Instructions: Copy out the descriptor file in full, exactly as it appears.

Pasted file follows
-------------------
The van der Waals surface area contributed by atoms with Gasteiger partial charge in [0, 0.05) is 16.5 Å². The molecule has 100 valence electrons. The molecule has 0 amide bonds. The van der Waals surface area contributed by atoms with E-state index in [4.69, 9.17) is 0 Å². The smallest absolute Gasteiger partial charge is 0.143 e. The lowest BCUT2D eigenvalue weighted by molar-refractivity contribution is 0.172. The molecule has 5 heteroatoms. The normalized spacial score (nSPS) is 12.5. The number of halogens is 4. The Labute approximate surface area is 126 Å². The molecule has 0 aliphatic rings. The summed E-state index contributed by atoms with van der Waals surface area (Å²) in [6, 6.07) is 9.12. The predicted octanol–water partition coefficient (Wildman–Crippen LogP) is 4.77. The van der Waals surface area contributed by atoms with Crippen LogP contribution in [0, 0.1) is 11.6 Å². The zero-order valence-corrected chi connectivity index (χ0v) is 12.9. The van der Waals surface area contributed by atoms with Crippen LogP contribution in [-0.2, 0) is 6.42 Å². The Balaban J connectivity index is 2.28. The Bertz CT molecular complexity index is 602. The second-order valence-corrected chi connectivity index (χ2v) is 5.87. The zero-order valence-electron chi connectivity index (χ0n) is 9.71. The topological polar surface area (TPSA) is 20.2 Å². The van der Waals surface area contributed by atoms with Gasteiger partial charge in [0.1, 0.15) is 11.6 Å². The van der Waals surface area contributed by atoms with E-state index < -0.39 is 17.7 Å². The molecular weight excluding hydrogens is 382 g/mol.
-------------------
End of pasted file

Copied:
The van der Waals surface area contributed by atoms with Gasteiger partial charge in [0, 0.05) is 16.5 Å². The molecule has 100 valence electrons. The molecule has 0 amide bonds. The van der Waals surface area contributed by atoms with E-state index in [4.69, 9.17) is 0 Å². The smallest absolute Gasteiger partial charge is 0.143 e. The lowest BCUT2D eigenvalue weighted by molar-refractivity contribution is 0.172. The molecule has 5 heteroatoms. The normalized spacial score (nSPS) is 12.5. The number of halogens is 4. The Labute approximate surface area is 126 Å². The molecule has 0 aliphatic rings. The summed E-state index contributed by atoms with van der Waals surface area (Å²) in [6, 6.07) is 9.12. The predicted octanol–water partition coefficient (Wildman–Crippen LogP) is 4.77. The van der Waals surface area contributed by atoms with Crippen LogP contribution in [0, 0.1) is 11.6 Å². The zero-order valence-corrected chi connectivity index (χ0v) is 12.9. The van der Waals surface area contributed by atoms with Crippen LogP contribution in [-0.2, 0) is 6.42 Å². The Balaban J connectivity index is 2.28. The Bertz CT molecular complexity index is 602. The second-order valence-corrected chi connectivity index (χ2v) is 5.87. The zero-order valence-electron chi connectivity index (χ0n) is 9.71. The topological polar surface area (TPSA) is 20.2 Å². The van der Waals surface area contributed by atoms with Gasteiger partial charge in [0.1, 0.15) is 11.6 Å². The van der Waals surface area contributed by atoms with E-state index < -0.39 is 17.7 Å². The molecular weight excluding hydrogens is 382 g/mol.